Why We Should Convert More Urban Areas to Solar Farms

The Eco Experts

Unused space in cities can be used for urban solar farms

It’d take 4.6 million solar panels to power London

People who can’t install solar panels can access solar power with urban solar farms

Solar farms have the potential to power our homes using only the light from the sun, making them eco-friendly alternatives to power stations using polluting fossil fuels.

They’re still a contentious issue for some though because they typically take up a lot of green space and can be considered a blight on the landscape.

It makes you wonder why we don’t see more urban areas converted into solar farms. Think about all the abundant car parks we could cover with solar panels to power nearby homes.

To answer this, we’ve discussed below why we should convert more urban areas to solar farms, why rural solar farms are controversial, the pros and cons of urban solar farms, and whether other countries are converting urban areas into solar farms.

Solar panels covering a large warehouse in an urban environment

What are solar farms and why does the UK need them?

Solar farms are large-scale solar installations that are designed to provide enough electricity to power villages, towns, and even small cities.

They generate much more electricity than residential solar installations, and are far larger in scale. In fact, the biggest solar farms take up thousands of acres and can easily be seen from space. Shotwick solar park, the UK’s biggest solar farm, is 250 acres, and produces 72.2 megawatts (MW) per year.

The UK needs solar farms because we need to stop relying on fossil fuels to provide electricity – and that’s exactly what the UK government is trying to do in its bid to reach net zero emissions by 2050.

We’ve also seen how volatile it can be using fossil fuels to generate electricity recently, after Russia withheld gas supplies to European countries, increasing the price of electricity dramatically.

Unlike fossil fuels, solar is an abundant — and free — source of energy that we should be investing in far more than that we currently are.

Why have solar farms in rural areas divided opinion?

Rural solar farms have become a controversial topic because, for some people, they ruin the pristine view of a green field.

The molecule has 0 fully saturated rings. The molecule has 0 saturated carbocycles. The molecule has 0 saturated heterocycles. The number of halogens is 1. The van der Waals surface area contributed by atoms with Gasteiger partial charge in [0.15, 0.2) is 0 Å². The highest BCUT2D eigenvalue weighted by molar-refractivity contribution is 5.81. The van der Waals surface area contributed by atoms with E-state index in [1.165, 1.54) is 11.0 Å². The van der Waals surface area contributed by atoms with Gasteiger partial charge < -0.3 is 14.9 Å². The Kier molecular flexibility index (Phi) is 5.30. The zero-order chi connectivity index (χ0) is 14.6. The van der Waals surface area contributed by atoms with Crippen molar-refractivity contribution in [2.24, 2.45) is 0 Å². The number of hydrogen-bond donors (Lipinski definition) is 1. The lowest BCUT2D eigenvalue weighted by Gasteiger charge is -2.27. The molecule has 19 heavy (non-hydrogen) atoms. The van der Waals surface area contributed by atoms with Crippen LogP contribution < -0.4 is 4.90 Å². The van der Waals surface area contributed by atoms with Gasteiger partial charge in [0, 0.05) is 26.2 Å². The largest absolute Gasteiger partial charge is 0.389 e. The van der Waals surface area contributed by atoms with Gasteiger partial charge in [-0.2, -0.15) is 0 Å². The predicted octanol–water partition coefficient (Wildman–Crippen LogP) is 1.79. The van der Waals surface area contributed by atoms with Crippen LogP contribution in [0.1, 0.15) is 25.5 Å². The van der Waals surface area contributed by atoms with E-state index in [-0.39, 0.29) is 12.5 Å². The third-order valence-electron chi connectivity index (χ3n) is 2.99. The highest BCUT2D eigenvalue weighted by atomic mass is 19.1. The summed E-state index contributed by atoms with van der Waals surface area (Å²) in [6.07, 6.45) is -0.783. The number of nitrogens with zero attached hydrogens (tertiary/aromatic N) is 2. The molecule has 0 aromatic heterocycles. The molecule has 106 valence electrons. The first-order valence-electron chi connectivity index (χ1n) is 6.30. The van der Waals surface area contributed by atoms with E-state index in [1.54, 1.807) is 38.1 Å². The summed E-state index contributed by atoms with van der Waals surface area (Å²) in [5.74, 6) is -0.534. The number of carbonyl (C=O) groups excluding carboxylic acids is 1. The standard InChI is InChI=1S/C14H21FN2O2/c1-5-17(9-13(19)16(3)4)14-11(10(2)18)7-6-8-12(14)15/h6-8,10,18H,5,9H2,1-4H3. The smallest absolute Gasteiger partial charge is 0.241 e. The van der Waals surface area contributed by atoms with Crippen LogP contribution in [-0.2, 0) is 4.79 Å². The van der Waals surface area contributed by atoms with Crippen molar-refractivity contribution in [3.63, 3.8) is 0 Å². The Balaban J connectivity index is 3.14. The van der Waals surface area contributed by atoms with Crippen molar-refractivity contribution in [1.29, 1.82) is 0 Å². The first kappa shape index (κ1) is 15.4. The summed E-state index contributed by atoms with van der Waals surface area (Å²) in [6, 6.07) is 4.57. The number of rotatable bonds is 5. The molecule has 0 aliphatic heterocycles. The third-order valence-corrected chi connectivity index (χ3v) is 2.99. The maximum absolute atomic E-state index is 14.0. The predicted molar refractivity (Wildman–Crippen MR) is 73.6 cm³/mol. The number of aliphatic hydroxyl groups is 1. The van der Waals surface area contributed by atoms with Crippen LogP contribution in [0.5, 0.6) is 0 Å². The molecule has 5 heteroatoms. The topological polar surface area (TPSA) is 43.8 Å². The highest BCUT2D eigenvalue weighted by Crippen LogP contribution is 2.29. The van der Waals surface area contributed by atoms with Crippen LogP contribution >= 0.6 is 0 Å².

Of course, you could just as easily argue that the damaging effects of climate change will cause more damage to the countryside, but that’s a different debate.

So what’s the solution? For some, it’s creating agrivoltaic farms, where solar panels are installed over farm crops. For others, it’s converting unused areas in towns and cities into urban solar farms.

It’s clear the UK public wants more investment in solar too, as our 2023 National Home Energy Survey showed. Of the 78% of Brits who wanted the UK government to invest in more renewable energy sources, 24% specified solar power.

Solar panels covering a series of industrial buildings

The case for converting urban areas into solar farms

Urban solar farms solve an issue that’s plagued many eco-conscious homeowners and renters living in built-up cities — installing their own solar panel system with limited space and getting the right permissions to do so.

Many people in cities live in flats or house shares, where accessing solar power is more challenging than it is for homeowners in detached properties.

Space in general is always more limited in urban environments, but that doesn’t mean there aren’t still lots of unused areas.

So why not convert these into solar farms? They’ll provide people with clean solar power and put a dent in the vast quantities of electricity that cities consume.

They’d also work to shrink the carbon emissions of cities, which is massive compared to rural locations. London emitted 31.5 million tonnes of carbon dioxide equivalent in 2019 for example.

What kind of urban areas should be used for solar farms?

The best part about urban solar farms is that you can get really creative with where you place them.